There are only two commercial mortgage REIT's actively making commercial real estate loans today, and their rates are no better than those of any other hard money lender.

Hard money lenders are making lots of commercial loans today.  Hard money lenders make one-to-three year bridge loans at high rates and high points.  Sometimes a borrower simply needs the money, perhaps to inject into his struggling company.  In such a case, hard money lenders, like Blackburne & Sons (my own company), can be very helpful.  Hard money commercial lenders will often make loans to borrowers with poor credit and/or struggling businesses, up to around 65% loan-to-value.

Bottom line:  Most commercial loans today are being written by either commercial banks or hard money lenders.  You can submit your commercial loan to 750 different commercial lenders in just four minutes using C-Loans.com   And C-Loans is free!

If you found this article to be instructive, I strongly encourage you to subscribe to our blog via email.  To get a copy of each new training blog article as it comes out, without having to remember to come back, please fill in your email address in the space provided on the right.

Lastly, if you're a buddy or a former student of mine, would you please do me the great kindness of hitting the Like button, the Google+1 button, and the Linked-In Share button above.  Thanks so much.  :-)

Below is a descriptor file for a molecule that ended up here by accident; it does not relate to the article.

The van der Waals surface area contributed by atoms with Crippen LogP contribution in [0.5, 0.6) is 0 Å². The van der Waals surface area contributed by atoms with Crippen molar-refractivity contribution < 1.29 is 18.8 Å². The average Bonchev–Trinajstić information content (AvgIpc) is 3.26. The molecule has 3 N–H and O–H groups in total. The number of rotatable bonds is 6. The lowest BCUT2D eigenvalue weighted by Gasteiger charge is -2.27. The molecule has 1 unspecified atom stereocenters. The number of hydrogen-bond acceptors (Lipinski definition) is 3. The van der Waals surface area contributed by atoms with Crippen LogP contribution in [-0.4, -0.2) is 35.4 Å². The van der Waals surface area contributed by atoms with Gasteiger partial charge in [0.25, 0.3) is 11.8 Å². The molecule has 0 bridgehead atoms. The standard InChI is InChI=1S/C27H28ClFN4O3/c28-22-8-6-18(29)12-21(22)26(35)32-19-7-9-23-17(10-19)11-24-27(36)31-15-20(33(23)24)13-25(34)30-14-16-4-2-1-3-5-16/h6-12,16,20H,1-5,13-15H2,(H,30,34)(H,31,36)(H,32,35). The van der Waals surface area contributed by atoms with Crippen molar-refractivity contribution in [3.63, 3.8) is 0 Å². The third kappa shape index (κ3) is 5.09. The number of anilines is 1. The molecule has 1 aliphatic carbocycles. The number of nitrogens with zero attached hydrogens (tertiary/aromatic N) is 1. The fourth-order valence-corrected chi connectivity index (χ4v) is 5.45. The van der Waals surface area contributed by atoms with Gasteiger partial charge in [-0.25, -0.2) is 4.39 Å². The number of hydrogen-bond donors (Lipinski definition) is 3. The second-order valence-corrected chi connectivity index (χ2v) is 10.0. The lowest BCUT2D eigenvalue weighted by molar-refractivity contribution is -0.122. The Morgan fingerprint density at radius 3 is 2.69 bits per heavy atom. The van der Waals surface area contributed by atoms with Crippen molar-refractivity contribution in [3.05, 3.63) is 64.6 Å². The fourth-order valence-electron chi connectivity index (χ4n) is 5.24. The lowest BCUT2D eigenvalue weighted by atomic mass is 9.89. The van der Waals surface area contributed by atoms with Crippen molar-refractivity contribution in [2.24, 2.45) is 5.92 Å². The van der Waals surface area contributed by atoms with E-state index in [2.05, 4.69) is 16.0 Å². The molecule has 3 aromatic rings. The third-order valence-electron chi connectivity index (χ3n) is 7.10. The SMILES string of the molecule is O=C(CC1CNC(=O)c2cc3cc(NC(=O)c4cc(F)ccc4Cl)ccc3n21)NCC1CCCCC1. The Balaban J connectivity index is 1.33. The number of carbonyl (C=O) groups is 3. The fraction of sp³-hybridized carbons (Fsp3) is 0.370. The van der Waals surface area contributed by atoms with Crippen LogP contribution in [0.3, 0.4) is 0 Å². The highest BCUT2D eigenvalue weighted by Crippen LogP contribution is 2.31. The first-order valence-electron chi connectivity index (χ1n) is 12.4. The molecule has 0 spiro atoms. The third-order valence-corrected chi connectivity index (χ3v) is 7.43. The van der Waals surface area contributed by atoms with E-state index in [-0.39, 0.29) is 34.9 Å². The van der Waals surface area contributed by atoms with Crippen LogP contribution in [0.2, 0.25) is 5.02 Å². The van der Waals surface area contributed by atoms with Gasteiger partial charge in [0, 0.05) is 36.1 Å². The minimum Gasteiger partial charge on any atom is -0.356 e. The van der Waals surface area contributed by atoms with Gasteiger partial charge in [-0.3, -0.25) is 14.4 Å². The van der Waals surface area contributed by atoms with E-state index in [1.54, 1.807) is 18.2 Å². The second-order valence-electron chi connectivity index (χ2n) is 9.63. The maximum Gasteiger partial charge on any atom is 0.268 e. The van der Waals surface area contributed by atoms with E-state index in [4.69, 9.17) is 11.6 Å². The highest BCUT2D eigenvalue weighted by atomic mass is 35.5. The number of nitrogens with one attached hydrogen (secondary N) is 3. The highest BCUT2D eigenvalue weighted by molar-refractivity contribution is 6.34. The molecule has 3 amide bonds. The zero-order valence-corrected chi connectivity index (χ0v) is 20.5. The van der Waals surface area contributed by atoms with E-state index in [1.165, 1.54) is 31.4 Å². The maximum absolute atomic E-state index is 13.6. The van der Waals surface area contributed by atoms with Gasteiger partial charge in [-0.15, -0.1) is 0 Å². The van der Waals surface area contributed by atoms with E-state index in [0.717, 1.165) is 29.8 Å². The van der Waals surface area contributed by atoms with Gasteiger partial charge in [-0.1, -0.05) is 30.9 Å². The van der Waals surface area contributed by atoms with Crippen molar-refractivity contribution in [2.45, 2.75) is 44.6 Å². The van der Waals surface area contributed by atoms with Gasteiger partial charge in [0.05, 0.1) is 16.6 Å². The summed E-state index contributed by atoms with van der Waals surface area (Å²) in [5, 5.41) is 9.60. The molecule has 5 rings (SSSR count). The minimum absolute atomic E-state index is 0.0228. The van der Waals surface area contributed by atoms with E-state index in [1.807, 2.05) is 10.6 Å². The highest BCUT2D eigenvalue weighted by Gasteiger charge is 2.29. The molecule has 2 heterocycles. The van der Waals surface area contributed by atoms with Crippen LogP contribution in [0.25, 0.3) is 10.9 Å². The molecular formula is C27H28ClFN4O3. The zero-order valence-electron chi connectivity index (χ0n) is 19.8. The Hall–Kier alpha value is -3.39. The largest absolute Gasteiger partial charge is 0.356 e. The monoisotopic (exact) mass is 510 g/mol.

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Topics: Types of commercial lenders

Commercial Loans on Co-Ops

Posted by George Blackburne on Tue, Jun 5, 2012

Before condominiums became popular, co-ops were often used to buy real estate collectively, especially in New York City and Florida.  A co-op is a corporation that owns a piece of real estate, usually an apartment building or a mobile home park.

The individual owner would not own the airspace (for apartments) or the land (under his mobile home) encompassing his residential unit.  Instead, the individual owner would own a share, or several shares, in the corporation that owns the apartment tower or the mobile home park.  Along with the share(s) comes the exclusive right to lease a particular apartment or mobile home park pad.